“Take Michigan +3 -105 over UNC. This is about as neutral a site as you can get, Paradise Island in the Bahamas. This is a good Tar Heels team, but I’m not buying their youth against the fastest and one of the oldest Michigan lineups in years. UNC hobbled their way to a win over a rebuilding ‘Bama team in a first-round game that made the Crimson Tide look like the early 90s Bulls. The Wolverines are on a 6-game winning streak in which their average MOV is 19.8 points. Take note that the books were way off on Michigan’s last game, as they were just a 2-point favorite against Iowa State, who they eventually beat by 7.”

How’d that pick turn out? Michigan upset UNC by 9 points and my bosses at the time went completely nuts. I got a nice bonus that Christmas.

Professional handicappers are expected to make picks but also to provide analysis justifying those picks. This isn’t just a sales method; it gives handicappers more authority. Unfortunately for those of us who’ve made some plummy picks in the past, it also forces handicappers to put strength to their opinions and publish them in public.

How Much Money do Professional Handicappers Make?

The title “professional handicapper” refers to a wide variety of people doing a lot of different kinds of work. There are levels to the pro handicapping game, as in any profession.

The majority of pro handicappers are glorified bloggers who sell picks in packages, sometimes on platforms that host these kinds of picks, sometimes all on their own independently.

We know that about $100 million is spent worldwide on gambling picks, but it’s really hard to say how many people are dipping their beaks in that market. It’s enough that working as a pro handicapper is about like working any other job – if you break down their income at an hourly level, they’re probably making about as much as an average person working an average job.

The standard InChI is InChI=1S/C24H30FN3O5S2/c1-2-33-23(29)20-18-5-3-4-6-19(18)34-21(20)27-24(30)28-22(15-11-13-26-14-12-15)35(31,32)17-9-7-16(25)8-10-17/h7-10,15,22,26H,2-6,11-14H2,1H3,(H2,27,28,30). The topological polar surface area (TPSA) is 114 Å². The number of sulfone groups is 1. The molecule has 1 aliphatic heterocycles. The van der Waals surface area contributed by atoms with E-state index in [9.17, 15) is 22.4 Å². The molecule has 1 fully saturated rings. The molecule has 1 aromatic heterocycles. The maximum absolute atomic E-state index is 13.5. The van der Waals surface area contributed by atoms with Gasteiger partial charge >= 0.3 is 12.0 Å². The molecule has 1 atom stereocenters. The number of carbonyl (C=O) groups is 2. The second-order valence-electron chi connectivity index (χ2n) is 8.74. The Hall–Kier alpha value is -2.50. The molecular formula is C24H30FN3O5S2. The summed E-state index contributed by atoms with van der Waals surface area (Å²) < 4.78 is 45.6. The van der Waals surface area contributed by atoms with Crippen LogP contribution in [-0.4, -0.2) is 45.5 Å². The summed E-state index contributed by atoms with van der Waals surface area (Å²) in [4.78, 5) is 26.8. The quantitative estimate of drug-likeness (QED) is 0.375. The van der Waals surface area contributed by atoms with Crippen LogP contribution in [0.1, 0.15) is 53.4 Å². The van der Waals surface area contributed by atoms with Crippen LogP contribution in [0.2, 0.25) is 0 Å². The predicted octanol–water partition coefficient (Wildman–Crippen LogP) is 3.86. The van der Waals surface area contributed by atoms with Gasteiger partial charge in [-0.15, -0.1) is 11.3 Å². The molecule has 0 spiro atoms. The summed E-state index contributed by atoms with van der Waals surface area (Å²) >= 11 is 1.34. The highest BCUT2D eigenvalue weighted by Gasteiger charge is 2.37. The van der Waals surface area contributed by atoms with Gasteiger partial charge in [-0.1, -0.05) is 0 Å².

Think of it another way – how much could you make selling your picks? Assume you have enough knowledge and experience to write decent sports betting picks. Would you sell them for $5 each? At that rate, all you need to do is sell 20,000 picks and you’ll have a six-figure salary.

It’s unlikely that anyone is getting filthy rich selling sports betting picks, but no doubt the guys with the biggest platforms and the most customers are doing okay for themselves.

Conclusion

Working as a handicapper most often means working as a writer, selling picks based on analysis to customers interested in making more money from the sportsbook. It’s not necessarily a lucrative career, but for people with a specialized set of skills like sports knowledge and writing ability, being a pro handicapper makes a lot of sense.

If you’re interested in selling your picks as a pro handicapper, you need to start analyzing games, making picks, and documenting your success. You should also improve your writing skills and work with an experienced handicapper to help you learn the ropes.